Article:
A pair of second mixers 33 and 34 are provided in the stage succeeding the second variable gain amplifier 32. The second mixers 33 and 34 receive the signals from the second variable gain amplifier 32 and from a second phase shifter 37. Baseband signals (I signal and Q signal) are provided from an output of the second mixers 33 and 34.

A second local oscillator 35 provides an oscillation signal, which a multiplier 36 receives. The multiplier 36 multiplies the oscillation frequency of the second local oscillator 35 by M (where M is an integer such as 2, for example). Thus, both the frequency multiplier 36 and divider 16 are frequency-shifters that shift the frequency of the respective local oscillator by a factor (for example, the divider 16 shifts the frequency by a factor 1/N that is less than 1).

A second phase shifter 37 divides the multiplied oscillation signal provided by the multiplier 36 into two phases which are orthogonal to each other. The second phase shifter 37 supplies the phases as local oscillation signals to inputs of the second mixers 33 and 34. The second mixers 33 and 34 mix the local oscillation signals from the second phase shifter 27 and the amplified signal from the second variable gain amplifier 32. A pair of second baseband signal amplifiers 38 and 39 is provided in the stage after the second mixers 33 and 34. The pair of second baseband signal amplifiers 38 and 39 amplify the mixed signals from the second mixers 33 and 34.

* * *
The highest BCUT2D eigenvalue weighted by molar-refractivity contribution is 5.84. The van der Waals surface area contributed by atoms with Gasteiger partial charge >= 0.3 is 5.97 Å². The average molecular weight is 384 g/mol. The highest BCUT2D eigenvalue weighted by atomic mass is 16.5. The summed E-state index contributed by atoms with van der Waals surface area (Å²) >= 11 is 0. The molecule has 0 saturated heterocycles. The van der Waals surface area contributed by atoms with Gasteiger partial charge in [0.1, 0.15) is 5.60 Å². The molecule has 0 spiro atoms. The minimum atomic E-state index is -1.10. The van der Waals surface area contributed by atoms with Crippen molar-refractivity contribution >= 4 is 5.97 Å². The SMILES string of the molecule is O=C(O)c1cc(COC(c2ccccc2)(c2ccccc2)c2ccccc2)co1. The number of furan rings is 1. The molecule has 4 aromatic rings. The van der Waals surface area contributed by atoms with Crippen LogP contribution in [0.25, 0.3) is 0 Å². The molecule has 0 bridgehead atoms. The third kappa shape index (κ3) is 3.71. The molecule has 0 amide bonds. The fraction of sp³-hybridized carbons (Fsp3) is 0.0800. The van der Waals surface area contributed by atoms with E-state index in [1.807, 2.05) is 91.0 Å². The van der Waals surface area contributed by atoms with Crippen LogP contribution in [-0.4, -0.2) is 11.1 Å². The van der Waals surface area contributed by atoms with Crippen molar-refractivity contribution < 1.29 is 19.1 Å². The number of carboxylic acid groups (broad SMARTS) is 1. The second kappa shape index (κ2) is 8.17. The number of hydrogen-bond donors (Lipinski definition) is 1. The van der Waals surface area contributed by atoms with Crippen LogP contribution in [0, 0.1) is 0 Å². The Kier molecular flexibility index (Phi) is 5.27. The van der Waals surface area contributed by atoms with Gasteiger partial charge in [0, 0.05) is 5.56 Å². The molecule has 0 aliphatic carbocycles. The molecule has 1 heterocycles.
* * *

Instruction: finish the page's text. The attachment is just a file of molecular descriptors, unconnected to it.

Each of the second intermediate-frequency amplifier 31, the second variable gain amplifier 32, the pair of second mixers 33 and 34, the second local oscillator 35, the multiplier 36, the second phase shifter 37, and the pair of second baseband signal amplifiers 38 and 39 is constituted by a balanced circuit.

Other circuit elements are provided outside the second direct conversion circuit 30. Examples of these circuit elements include a second PLL circuit 41 that controls the oscillation frequency of the second local oscillator 35 and a second demodulator 42 that demodulates the amplified baseband signals from the second baseband signal amplifiers 38 and 39. The second PLL circuit 41 and the second demodulator 42 are also constituted by balanced circuits.

In the configuration described above, a local oscillation signal having the same frequency as that of the channel to be received in the intermediate-frequency signal must be supplied to an input of the pair of second mixers 33 and 34 for direct conversion by the mixers 33 and 34. Therefore, since the multiplication factor of the multiplier 36 is M, the second PLL circuit 41 controls the oscillation frequency of the second local oscillator 35 to be 1/M times the frequency of the intermediate-frequency signal. In the foregoing case, M is 2 and thus the oscillation frequency is about 475 MHz to 1075 MHz (see third frequency band C in FIG. 2) i.e. one-half the digital television intermediate-frequency signal of about 950 MHz to 2150 MHz.

Also, baseband signals whose phases are orthogonal to each other are supplied from an output of the second mixers 33 and 34.

A digital signal generated by demodulation is supplied from an output of the second demodulator 42 and the digital signal is converted to an analog picture signal and an audio signal by the D/A converter (not shown).